I found my way back to The Station today and I am somewhat overwhelmed. There is the Fun House, which was indeed fun and one hell of a ride, be prepared for the unexpected. Right next to it is the Sky Walk, with the exhibit by Bryn Oh and Sina Souza; it is housed in a large corridor-like space below the station itself. Very clever and beautifully done. Then I noticed these large, golden funnels, sort of like up-side-down trumpets. I stepped into one of them and started falling into the one below. Besides all this, there is a sling-shot, a theater, clubs, zeppelins and two trains huffing and puffing about. And there is a hunt. Below The Station, on the ground, is also The Dead City.
I have a very good friend who I think has impeccable taste and who I also consider an expert on Second Life© creativity. Yesterday, I contacted him and asked him to join me at The Station, pretty sure he would be as enthusiastic as I was about this place. I was wrong. He told me he had been at the opening and said he thought it was alright and then started reminiscing about Sextan Shepherd. Remember Nemo, the Steampunk Submarine City? Then I too remembered the work of Sextan; the great attention to detail, the high quality textures, the perfect juxtapositions and the post-apocalyptic feel. The Station is certainly a great attempt at steampunk, but in some areas it also falls short. I like the coming together of fantasy aspects such as the winding railroad tracks in the sky and the golden funnels. The steam power machinery also certainly lends a British Victorian era kind of quality. I utterly adore the balloons. But, while some of the textures used are great, others are simply just good enough. And there is too much going on, in fact, it feels quite commercial to me (the hunt, the clubs, the music stream). But this is just my humble opinion. Head over and take a look for yourselves (and be prepared to spend some time)!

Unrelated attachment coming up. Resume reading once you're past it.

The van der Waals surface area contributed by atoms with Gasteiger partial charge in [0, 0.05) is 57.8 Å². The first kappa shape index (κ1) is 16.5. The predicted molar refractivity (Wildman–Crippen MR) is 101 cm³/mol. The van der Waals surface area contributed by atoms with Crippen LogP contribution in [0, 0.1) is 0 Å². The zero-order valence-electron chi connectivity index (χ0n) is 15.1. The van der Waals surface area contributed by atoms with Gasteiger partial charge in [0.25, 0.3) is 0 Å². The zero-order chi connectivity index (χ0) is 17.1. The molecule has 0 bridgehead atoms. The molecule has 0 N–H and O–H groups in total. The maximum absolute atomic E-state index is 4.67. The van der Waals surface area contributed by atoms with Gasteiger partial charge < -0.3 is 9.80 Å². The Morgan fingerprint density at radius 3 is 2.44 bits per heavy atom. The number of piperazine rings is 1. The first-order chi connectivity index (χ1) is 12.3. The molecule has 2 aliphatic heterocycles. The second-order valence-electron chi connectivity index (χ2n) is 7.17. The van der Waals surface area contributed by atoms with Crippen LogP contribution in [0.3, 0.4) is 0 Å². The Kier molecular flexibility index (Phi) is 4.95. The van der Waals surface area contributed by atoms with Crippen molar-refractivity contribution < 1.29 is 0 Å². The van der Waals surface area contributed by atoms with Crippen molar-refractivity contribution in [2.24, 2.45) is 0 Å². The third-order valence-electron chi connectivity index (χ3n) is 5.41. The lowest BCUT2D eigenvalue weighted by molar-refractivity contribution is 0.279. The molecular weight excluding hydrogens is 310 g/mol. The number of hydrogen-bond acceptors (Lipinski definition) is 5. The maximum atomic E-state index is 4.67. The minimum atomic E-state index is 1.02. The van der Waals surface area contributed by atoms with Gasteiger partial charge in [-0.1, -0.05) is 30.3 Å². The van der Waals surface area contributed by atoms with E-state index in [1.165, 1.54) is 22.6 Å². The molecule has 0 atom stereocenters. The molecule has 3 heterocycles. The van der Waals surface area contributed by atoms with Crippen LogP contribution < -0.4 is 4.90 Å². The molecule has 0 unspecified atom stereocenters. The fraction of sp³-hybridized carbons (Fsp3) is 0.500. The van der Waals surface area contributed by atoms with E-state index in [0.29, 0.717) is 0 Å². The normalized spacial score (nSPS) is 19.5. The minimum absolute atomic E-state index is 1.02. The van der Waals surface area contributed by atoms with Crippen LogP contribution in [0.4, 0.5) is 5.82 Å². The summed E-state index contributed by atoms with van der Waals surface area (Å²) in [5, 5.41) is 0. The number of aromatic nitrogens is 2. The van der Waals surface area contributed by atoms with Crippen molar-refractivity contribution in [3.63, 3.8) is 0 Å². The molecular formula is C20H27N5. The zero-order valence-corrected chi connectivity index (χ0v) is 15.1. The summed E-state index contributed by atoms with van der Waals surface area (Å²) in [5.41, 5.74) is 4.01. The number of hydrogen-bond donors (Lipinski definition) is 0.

Photography by Kate Bergdorf